I found another one of my memories to be implausible, at least in part.
The memory of the long-dead French soldier identifiable only by his helmet couldn’t have happened, since the French didn’t adopt a steel helmet until summer 1915. I couldn’t possibly have seen a soldier dead for many months in 1915 wearing an Adrian helmet; in fact before then the Germans were the only ones with any sort of helmet at all, and it wasn’t steel.
Thing is, I’ve confirmed enough details and found enough things about me from before I had these memories, that I’m not sure I’m in the realm of an easy coincidence any more. But when my memory pulls tricks like this I’m never sure whether to trust it for anything.
Is it possible at least some of the memories of steel helmets are true? The only history I can find on this is of models developed by and for the military, but I don’t know if anyone offered these helmets as an optional commercial accessory before then. I know a lot of things (like trench watches) were never official kit but a lot of soldiers had them, so this is not such a far-fetched idea.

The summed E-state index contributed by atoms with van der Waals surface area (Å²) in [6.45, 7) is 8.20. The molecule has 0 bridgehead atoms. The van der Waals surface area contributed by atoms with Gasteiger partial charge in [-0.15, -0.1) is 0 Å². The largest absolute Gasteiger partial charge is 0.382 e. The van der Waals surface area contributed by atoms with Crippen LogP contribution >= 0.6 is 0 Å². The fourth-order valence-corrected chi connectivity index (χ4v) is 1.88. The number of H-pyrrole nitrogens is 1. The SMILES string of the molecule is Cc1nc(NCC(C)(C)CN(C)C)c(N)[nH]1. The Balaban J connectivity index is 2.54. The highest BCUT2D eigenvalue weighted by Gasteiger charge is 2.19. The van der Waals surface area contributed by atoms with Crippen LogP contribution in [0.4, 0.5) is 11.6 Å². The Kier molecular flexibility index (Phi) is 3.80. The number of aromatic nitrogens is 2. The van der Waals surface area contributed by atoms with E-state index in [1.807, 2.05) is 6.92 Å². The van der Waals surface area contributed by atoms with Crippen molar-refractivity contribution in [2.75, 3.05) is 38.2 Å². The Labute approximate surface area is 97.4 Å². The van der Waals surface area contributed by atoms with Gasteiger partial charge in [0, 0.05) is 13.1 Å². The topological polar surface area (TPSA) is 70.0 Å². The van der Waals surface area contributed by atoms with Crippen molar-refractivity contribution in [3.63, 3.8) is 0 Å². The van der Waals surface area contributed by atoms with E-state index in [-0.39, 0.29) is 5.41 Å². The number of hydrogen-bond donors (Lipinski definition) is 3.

Also, the Adrian (French) and Brodie (British) helmets were very similar to styles that go back many years. The Adrian is similar to brass helmets worn by French firemen long before the war. Also, before the Brodie, a similar helmet called the “Chapel-De-Fer” existed in England since before the Norman Conquest. I honestly can’t imagine, with a war going on and lots of people getting killed by shrapnel from overhead, that nobody thought to resurrect such a simple design before 1916 and I would be surprised if I didn’t find out that French soldiers took helmets from firemen, or that the British often had home-made or privately-retailed steel helmets long before the official issue.
Trouble is, at the moment I have no evidence of this.
Once again, I am in dire need of help for research materials here. This doesn’t make sense; either I keep seeing these helmets where they shouldn’t be and all of my memories are therefore suspect, or I recall these details because they really happened and I’ve remembered something that historians forgot. If I were to place my bets on the odds here, I’d put them on my memories being suspect.
But on the off chance I do uncover something, this could be a real watershed moment because up until now, I’ve only confirmed things that were not terribly difficult to research and didn’t exactly rock the boat with conventional history. This is a whole different thing because my memories are hinting that the history books forgot a very important detail about the average kit we had.